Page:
The practical training will be in groups of 15 to 20 farmers. Each group will have its demonstration plot for training. By learning about eco-friendly IPM horticulture, all farmers, youth and women in the groups will be trained how to maximize yields while keeping quality of the horticultural products. The knowledge and skills of crop protection IPM will be trained and they will be linked to market or buyers because the products will be of good quality and globally acceptable. National demand exports will be emphasized to earn more money and increase Tanzania farmers life standards. Moreover farmers in the groups will be trained nutritional aspects of horticultural produce as well as environmental conservation aspects in agriculture. After training in demonstration plots farmers will implement the technology in their farming areas so making it sustainable.
Key stakeholders and beneficiaries are all farmers, agro dealers, research institutes, processors, transporters, environment conservation organisations, and consumers. The project is not yet started although some initiatives have been done i.e. partial survey of potential areas of production (SAGCOT) and analysing the challenges of farmers in horticulture sector and that’s when this idea was born in my mind.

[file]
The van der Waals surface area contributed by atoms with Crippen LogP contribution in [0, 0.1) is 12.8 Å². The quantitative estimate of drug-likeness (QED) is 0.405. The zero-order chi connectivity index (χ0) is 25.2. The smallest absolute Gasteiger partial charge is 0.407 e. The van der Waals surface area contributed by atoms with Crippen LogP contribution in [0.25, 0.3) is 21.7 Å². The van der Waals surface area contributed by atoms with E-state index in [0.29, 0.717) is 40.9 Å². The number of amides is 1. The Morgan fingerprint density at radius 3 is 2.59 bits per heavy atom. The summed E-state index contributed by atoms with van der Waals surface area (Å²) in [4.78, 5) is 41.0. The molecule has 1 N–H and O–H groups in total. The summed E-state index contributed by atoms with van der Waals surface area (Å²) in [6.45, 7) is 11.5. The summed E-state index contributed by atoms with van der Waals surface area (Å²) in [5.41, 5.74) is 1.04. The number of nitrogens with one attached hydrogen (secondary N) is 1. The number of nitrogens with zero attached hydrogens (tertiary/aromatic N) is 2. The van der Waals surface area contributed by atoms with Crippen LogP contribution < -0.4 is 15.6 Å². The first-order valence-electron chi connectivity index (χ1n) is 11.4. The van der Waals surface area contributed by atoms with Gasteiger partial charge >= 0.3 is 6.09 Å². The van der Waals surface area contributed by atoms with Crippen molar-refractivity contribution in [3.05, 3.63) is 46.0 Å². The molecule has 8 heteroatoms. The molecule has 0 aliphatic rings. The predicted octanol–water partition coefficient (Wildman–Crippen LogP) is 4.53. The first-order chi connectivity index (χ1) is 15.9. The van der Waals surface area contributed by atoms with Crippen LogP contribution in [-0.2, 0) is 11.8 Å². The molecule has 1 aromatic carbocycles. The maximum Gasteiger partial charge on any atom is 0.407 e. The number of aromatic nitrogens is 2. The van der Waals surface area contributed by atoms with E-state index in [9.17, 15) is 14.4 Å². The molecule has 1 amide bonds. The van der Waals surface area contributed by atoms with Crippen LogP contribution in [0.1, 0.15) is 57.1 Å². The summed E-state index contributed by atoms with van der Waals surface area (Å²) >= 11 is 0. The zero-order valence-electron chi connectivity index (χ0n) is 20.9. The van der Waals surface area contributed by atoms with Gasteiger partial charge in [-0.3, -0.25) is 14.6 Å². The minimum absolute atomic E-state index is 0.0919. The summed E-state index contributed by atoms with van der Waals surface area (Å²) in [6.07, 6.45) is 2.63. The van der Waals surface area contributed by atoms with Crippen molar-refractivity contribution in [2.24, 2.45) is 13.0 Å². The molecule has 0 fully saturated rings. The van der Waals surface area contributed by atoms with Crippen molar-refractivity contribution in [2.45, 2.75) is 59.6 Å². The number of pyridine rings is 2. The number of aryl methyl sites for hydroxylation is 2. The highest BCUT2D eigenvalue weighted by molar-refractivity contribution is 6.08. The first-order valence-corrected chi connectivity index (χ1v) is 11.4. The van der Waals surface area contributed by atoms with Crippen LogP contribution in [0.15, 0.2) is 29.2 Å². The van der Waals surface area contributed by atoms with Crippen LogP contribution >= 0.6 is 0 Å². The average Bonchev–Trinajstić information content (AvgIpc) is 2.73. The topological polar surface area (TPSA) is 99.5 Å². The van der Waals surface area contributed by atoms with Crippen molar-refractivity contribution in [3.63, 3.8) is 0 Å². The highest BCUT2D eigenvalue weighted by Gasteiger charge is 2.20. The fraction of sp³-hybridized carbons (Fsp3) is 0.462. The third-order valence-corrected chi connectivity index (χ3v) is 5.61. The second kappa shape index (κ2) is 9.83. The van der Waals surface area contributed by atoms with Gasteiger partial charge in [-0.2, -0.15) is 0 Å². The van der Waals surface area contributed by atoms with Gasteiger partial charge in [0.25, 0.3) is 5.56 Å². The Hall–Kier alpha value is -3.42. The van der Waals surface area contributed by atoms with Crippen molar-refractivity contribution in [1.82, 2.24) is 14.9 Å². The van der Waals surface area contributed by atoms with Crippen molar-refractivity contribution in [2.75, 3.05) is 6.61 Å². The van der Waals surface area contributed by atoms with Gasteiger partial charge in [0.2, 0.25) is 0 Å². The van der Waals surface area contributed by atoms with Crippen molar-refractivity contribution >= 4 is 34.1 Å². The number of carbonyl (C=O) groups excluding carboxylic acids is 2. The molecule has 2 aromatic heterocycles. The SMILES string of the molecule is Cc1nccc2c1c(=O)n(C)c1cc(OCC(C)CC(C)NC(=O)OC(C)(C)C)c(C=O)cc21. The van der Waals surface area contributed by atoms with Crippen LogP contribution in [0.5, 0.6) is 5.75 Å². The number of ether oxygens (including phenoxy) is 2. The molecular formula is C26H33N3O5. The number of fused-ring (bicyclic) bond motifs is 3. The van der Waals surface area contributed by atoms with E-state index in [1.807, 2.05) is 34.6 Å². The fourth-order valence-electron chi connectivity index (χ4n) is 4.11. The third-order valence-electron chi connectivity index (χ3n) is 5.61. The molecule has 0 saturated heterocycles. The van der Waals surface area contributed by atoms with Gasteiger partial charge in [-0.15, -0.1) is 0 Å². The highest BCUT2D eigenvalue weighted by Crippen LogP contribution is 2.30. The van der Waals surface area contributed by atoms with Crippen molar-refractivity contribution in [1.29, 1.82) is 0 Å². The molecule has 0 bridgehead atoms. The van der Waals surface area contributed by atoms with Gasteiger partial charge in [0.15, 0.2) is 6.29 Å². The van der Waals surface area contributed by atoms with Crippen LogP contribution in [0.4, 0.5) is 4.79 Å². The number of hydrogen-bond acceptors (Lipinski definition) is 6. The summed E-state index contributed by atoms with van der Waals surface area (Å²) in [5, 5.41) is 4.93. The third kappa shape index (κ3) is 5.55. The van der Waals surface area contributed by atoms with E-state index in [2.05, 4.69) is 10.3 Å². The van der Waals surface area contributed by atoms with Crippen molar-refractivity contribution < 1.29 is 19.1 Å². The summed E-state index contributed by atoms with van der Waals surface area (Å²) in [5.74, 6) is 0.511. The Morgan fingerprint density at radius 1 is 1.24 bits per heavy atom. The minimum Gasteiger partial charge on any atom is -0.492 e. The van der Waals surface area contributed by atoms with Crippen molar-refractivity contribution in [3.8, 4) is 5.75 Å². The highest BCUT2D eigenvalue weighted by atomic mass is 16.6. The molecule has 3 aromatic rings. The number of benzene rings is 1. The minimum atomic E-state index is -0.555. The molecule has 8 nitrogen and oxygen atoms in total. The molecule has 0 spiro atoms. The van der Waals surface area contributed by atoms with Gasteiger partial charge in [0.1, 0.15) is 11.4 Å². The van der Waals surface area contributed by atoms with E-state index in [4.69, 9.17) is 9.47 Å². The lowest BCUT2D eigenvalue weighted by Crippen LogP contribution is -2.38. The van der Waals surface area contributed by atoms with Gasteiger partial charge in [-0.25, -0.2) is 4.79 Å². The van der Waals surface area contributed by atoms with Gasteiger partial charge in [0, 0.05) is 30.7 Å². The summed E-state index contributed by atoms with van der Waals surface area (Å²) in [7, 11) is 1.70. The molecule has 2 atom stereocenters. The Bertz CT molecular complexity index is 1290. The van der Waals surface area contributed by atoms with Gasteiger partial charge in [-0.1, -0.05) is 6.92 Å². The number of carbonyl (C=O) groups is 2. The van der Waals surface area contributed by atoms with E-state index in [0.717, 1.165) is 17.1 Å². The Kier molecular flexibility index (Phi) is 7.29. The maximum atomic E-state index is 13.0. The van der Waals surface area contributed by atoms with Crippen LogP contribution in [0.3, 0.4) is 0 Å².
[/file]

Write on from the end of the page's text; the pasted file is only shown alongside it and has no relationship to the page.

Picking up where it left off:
Outcomes of this idea will be increased availability of sufficient quality food (zero hunger), positive environmental assessment, agro-ecosystem health, full involvement of youth and women in eco-friendly horticulture combating unemployment and poverty, clean water and sanitation, sustainable marketing for horticultural produce, nutrition-enhancing good health and well-being, and agricultural measures against adversary climate change.
The success will be measured by evaluating the expected outcomes mentioned above by (M & E) team. This idea will have positive social impacts since farmers will receive knowledge and practical skills in eco-friendly horticulture through IPM. The project will provide employment to some qualified Tanzanians, while training entrepreneurship to other Tanzanians. They, in turn, will duplicate the technology to earn more money and employ others hence making a chain which will help to eradicate poverty in future. It is sustainable since youth and women will be given first priority in being full engaged in agriculture and will be trained life skills, decision-making as well as have a positive impact on the national economy.
Geofrey Joel Poteza, Tanzania